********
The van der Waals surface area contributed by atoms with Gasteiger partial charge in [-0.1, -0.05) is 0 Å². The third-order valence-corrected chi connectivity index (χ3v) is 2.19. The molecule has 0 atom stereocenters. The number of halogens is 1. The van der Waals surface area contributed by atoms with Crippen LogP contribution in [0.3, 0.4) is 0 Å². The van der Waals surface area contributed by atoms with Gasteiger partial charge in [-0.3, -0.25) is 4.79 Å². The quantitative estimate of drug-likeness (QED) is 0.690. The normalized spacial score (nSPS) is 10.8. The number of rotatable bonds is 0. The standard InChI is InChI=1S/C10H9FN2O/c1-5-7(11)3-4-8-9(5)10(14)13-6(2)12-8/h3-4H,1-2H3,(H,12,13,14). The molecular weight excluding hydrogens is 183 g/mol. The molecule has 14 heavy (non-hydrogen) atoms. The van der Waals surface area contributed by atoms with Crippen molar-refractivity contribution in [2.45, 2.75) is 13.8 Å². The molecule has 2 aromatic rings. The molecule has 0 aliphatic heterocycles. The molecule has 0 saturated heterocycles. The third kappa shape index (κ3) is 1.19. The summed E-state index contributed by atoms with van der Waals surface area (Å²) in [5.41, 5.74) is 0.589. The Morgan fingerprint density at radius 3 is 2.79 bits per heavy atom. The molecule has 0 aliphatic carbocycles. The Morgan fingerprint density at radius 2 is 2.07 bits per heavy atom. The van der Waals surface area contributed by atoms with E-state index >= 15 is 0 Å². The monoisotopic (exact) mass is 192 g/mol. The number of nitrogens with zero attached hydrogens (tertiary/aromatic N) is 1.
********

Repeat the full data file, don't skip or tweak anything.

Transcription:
The van der Waals surface area contributed by atoms with Gasteiger partial charge in [-0.1, -0.05) is 0 Å². The third-order valence-corrected chi connectivity index (χ3v) is 2.19. The molecule has 0 atom stereocenters. The number of halogens is 1. The van der Waals surface area contributed by atoms with Crippen LogP contribution in [0.3, 0.4) is 0 Å². The van der Waals surface area contributed by atoms with Gasteiger partial charge in [-0.3, -0.25) is 4.79 Å². The quantitative estimate of drug-likeness (QED) is 0.690. The normalized spacial score (nSPS) is 10.8. The number of rotatable bonds is 0. The standard InChI is InChI=1S/C10H9FN2O/c1-5-7(11)3-4-8-9(5)10(14)13-6(2)12-8/h3-4H,1-2H3,(H,12,13,14). The molecular weight excluding hydrogens is 183 g/mol. The molecule has 14 heavy (non-hydrogen) atoms. The van der Waals surface area contributed by atoms with Crippen molar-refractivity contribution in [2.45, 2.75) is 13.8 Å². The molecule has 2 aromatic rings. The molecule has 0 aliphatic heterocycles. The molecule has 0 saturated heterocycles. The third kappa shape index (κ3) is 1.19. The summed E-state index contributed by atoms with van der Waals surface area (Å²) in [5.41, 5.74) is 0.589. The Morgan fingerprint density at radius 3 is 2.79 bits per heavy atom. The molecule has 0 aliphatic carbocycles. The Morgan fingerprint density at radius 2 is 2.07 bits per heavy atom. The van der Waals surface area contributed by atoms with E-state index >= 15 is 0 Å². The monoisotopic (exact) mass is 192 g/mol. The number of nitrogens with zero attached hydrogens (tertiary/aromatic N) is 1.